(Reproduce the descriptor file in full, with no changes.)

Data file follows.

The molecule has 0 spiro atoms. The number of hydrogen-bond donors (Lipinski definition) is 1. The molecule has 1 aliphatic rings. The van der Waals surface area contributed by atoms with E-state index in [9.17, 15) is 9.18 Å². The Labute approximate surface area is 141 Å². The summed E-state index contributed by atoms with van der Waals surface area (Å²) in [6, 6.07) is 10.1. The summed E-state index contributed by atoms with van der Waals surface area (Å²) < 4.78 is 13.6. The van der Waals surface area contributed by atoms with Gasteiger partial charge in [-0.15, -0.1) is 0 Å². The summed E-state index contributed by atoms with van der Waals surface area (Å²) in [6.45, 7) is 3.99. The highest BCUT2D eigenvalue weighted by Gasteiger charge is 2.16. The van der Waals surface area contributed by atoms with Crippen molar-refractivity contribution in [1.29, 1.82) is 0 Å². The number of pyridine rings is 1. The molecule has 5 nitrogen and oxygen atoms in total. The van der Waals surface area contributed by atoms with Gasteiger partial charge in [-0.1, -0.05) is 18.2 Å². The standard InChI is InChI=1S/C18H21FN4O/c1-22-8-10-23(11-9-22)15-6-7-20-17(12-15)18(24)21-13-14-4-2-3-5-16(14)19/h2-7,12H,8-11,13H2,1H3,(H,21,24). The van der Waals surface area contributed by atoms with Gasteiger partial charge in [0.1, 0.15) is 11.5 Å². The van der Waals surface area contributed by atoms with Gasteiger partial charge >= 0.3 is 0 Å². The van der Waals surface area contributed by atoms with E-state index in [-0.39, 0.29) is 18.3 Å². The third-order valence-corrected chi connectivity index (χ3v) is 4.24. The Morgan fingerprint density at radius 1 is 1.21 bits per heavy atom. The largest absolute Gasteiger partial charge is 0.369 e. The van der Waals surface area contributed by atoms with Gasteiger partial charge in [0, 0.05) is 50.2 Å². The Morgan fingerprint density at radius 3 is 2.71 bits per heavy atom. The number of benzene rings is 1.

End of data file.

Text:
The molecule has 0 spiro atoms. The number of hydrogen-bond donors (Lipinski definition) is 1. The molecule has 1 aliphatic rings. The van der Waals surface area contributed by atoms with E-state index in [9.17, 15) is 9.18 Å². The Labute approximate surface area is 141 Å². The summed E-state index contributed by atoms with van der Waals surface area (Å²) in [6, 6.07) is 10.1. The summed E-state index contributed by atoms with van der Waals surface area (Å²) < 4.78 is 13.6. The van der Waals surface area contributed by atoms with Gasteiger partial charge in [-0.15, -0.1) is 0 Å². The summed E-state index contributed by atoms with van der Waals surface area (Å²) in [6.45, 7) is 3.99. The highest BCUT2D eigenvalue weighted by Gasteiger charge is 2.16. The van der Waals surface area contributed by atoms with Crippen molar-refractivity contribution in [1.29, 1.82) is 0 Å². The number of pyridine rings is 1. The molecule has 5 nitrogen and oxygen atoms in total. The van der Waals surface area contributed by atoms with Gasteiger partial charge in [-0.1, -0.05) is 18.2 Å². The standard InChI is InChI=1S/C18H21FN4O/c1-22-8-10-23(11-9-22)15-6-7-20-17(12-15)18(24)21-13-14-4-2-3-5-16(14)19/h2-7,12H,8-11,13H2,1H3,(H,21,24). The van der Waals surface area contributed by atoms with Gasteiger partial charge in [0.1, 0.15) is 11.5 Å². The van der Waals surface area contributed by atoms with Gasteiger partial charge >= 0.3 is 0 Å². The van der Waals surface area contributed by atoms with E-state index in [-0.39, 0.29) is 18.3 Å². The third-order valence-corrected chi connectivity index (χ3v) is 4.24. The Morgan fingerprint density at radius 1 is 1.21 bits per heavy atom. The largest absolute Gasteiger partial charge is 0.369 e. The van der Waals surface area contributed by atoms with Gasteiger partial charge in [0, 0.05) is 50.2 Å². The Morgan fingerprint density at radius 3 is 2.71 bits per heavy atom. The number of benzene rings is 1.